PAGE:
But all these crazy thoughts were carefully being mentally discarded as my CISSP studies started to take over. I was counting on the fact that there had to be Crime Prevention Through Environmental Design, otherwise known as CPTED from Domain 3: Security Engineering of our CISSP studies.
CPTED is influencing human behavior through physical design without being blatant about it. CPTED has branched out from being used in organizations and facilities to places of public development, like metro parking garages. CPTED serves two important necessities: reducing the fear of crime (my current state), and the ability to commit a crime (or at least having a high chance of being caught if done). These were the two types of security controls I was desperately hoping were in place.
At a high-level, there was just no way I was the first person to feel nervous in this micro-environment of a garage and there was no way the architects would not consider safety of human life first above everything else (just like for CISSP exam).
Some examples of CPTED being used which we may not even realize are things like benches and playgrounds around urban or suburban landscapes. These encourage usage by the public, which brings in more eyes on the area just in case something occurs. These provide a place of not just comfort and activity, but a place for people to observe other people.
Continuing to drive in the third level parking garage, I put my faith into security and started to just take in some casual observations while pretending to look for an unmarked parking spot. I wasn't about to park in the first open spot without completely checking out the area first with the quickest route to the elevators. This was a new building in a ritzy area so I knew some high-tech surveillance, monitoring, and lighting would be here, along with a relative amount of safety features. I mean, the cars I was around were for the most part luxury foreign imports and one of the corporate offices belonged to a giant online search engine provider.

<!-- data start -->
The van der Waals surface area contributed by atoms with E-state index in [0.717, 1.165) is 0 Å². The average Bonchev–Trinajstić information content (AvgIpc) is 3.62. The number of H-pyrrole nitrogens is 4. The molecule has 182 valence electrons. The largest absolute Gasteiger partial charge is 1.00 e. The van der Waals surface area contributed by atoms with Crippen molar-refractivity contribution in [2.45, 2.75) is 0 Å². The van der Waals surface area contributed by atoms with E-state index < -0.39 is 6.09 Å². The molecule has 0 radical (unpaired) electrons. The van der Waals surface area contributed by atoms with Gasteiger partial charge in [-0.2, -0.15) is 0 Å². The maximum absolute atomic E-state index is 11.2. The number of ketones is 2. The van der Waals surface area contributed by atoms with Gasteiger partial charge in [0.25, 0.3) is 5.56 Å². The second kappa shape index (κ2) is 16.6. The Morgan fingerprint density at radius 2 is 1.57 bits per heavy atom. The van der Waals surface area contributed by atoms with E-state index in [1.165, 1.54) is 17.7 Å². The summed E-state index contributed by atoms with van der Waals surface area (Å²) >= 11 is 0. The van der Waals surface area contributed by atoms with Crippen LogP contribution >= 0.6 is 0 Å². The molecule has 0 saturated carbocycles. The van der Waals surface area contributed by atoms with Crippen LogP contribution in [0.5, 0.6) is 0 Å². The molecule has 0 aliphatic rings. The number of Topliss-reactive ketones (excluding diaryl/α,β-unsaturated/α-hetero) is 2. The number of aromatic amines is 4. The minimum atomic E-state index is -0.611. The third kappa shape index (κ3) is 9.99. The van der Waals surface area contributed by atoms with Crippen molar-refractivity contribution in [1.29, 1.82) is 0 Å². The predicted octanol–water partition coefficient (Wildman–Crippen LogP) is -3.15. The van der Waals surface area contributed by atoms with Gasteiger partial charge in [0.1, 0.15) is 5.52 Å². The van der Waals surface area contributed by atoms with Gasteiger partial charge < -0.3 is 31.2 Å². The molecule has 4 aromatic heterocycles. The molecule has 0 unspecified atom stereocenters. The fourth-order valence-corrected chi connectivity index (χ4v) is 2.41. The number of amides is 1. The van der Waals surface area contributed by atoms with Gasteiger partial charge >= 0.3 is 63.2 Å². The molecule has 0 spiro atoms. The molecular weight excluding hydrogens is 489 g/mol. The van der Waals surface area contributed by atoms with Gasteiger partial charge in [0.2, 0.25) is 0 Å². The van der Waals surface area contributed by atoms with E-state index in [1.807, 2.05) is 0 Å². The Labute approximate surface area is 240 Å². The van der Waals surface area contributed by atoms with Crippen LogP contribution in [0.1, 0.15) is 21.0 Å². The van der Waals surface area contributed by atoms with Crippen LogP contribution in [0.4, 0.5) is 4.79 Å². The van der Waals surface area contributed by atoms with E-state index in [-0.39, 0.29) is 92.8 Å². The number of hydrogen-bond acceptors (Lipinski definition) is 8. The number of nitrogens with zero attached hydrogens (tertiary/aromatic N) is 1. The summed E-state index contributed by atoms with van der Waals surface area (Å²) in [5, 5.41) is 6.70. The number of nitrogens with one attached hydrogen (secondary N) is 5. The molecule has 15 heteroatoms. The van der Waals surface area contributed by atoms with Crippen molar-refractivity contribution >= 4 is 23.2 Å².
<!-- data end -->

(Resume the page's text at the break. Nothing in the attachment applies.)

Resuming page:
The picture below is my view while driving:
In the third sub-basement level parking garage the cars are sparse and separated with concrete pillars. Although they did not help my situation right now, these pillars not only support the upper levels, but also force cars to take careful turns at slow speeds - lowering a violent impact to other cars and pedestrians.